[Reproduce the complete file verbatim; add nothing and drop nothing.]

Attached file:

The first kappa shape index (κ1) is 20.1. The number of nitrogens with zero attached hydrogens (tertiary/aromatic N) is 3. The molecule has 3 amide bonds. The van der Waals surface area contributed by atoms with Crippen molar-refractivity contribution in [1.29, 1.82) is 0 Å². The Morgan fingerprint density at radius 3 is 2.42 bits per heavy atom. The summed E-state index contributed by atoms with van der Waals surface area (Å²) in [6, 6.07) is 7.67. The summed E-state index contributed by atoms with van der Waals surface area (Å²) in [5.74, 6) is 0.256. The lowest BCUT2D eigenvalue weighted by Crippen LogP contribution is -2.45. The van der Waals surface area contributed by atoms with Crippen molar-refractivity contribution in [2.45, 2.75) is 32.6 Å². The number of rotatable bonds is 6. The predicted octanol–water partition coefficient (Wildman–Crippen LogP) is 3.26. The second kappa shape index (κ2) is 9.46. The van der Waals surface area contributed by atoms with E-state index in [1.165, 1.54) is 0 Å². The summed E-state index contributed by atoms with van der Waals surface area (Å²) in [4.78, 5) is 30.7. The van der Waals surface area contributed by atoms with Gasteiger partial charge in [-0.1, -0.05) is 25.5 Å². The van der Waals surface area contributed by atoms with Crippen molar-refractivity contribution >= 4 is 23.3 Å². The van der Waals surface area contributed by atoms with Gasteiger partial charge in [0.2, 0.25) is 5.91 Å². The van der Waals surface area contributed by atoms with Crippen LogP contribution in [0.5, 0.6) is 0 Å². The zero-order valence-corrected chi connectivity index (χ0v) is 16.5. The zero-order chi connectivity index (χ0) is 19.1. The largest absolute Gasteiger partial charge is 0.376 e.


The first kappa shape index (κ1) is 20.1. The number of nitrogens with zero attached hydrogens (tertiary/aromatic N) is 3. The molecule has 3 amide bonds. The van der Waals surface area contributed by atoms with Crippen molar-refractivity contribution in [1.29, 1.82) is 0 Å². The Morgan fingerprint density at radius 3 is 2.42 bits per heavy atom. The summed E-state index contributed by atoms with van der Waals surface area (Å²) in [6, 6.07) is 7.67. The summed E-state index contributed by atoms with van der Waals surface area (Å²) in [5.74, 6) is 0.256. The lowest BCUT2D eigenvalue weighted by Crippen LogP contribution is -2.45. The van der Waals surface area contributed by atoms with Crippen molar-refractivity contribution in [2.45, 2.75) is 32.6 Å². The number of rotatable bonds is 6. The predicted octanol–water partition coefficient (Wildman–Crippen LogP) is 3.26. The second kappa shape index (κ2) is 9.46. The van der Waals surface area contributed by atoms with E-state index in [1.165, 1.54) is 0 Å². The summed E-state index contributed by atoms with van der Waals surface area (Å²) in [4.78, 5) is 30.7. The van der Waals surface area contributed by atoms with Gasteiger partial charge in [-0.1, -0.05) is 25.5 Å². The van der Waals surface area contributed by atoms with Crippen molar-refractivity contribution >= 4 is 23.3 Å². The van der Waals surface area contributed by atoms with Gasteiger partial charge in [0.2, 0.25) is 5.91 Å². The van der Waals surface area contributed by atoms with Crippen LogP contribution in [0.5, 0.6) is 0 Å². The zero-order valence-corrected chi connectivity index (χ0v) is 16.5. The zero-order chi connectivity index (χ0) is 19.1. The largest absolute Gasteiger partial charge is 0.376 e.